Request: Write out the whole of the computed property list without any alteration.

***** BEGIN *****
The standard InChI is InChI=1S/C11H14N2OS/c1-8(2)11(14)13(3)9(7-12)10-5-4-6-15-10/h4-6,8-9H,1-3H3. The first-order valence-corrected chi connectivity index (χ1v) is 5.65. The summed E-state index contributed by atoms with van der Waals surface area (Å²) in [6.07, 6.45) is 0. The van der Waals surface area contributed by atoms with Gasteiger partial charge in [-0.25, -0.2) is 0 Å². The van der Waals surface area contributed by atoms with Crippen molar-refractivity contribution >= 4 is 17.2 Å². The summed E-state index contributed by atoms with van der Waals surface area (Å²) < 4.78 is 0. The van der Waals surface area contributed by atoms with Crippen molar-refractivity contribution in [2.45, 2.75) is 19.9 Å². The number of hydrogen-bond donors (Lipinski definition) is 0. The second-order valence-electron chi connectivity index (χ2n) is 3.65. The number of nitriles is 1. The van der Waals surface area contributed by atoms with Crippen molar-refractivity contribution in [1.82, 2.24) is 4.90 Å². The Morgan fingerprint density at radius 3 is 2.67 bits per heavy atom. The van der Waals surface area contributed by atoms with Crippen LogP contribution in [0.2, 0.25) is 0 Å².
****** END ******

The standard InChI is InChI=1S/C11H14N2OS/c1-8(2)11(14)13(3)9(7-12)10-5-4-6-15-10/h4-6,8-9H,1-3H3. The first-order valence-corrected chi connectivity index (χ1v) is 5.65. The summed E-state index contributed by atoms with van der Waals surface area (Å²) in [6.07, 6.45) is 0. The van der Waals surface area contributed by atoms with Gasteiger partial charge in [-0.25, -0.2) is 0 Å². The van der Waals surface area contributed by atoms with Crippen molar-refractivity contribution >= 4 is 17.2 Å². The summed E-state index contributed by atoms with van der Waals surface area (Å²) < 4.78 is 0. The van der Waals surface area contributed by atoms with Crippen molar-refractivity contribution in [2.45, 2.75) is 19.9 Å². The number of hydrogen-bond donors (Lipinski definition) is 0. The second-order valence-electron chi connectivity index (χ2n) is 3.65. The number of nitriles is 1. The van der Waals surface area contributed by atoms with Crippen molar-refractivity contribution in [1.82, 2.24) is 4.90 Å². The Morgan fingerprint density at radius 3 is 2.67 bits per heavy atom. The van der Waals surface area contributed by atoms with Crippen LogP contribution in [0.2, 0.25) is 0 Å².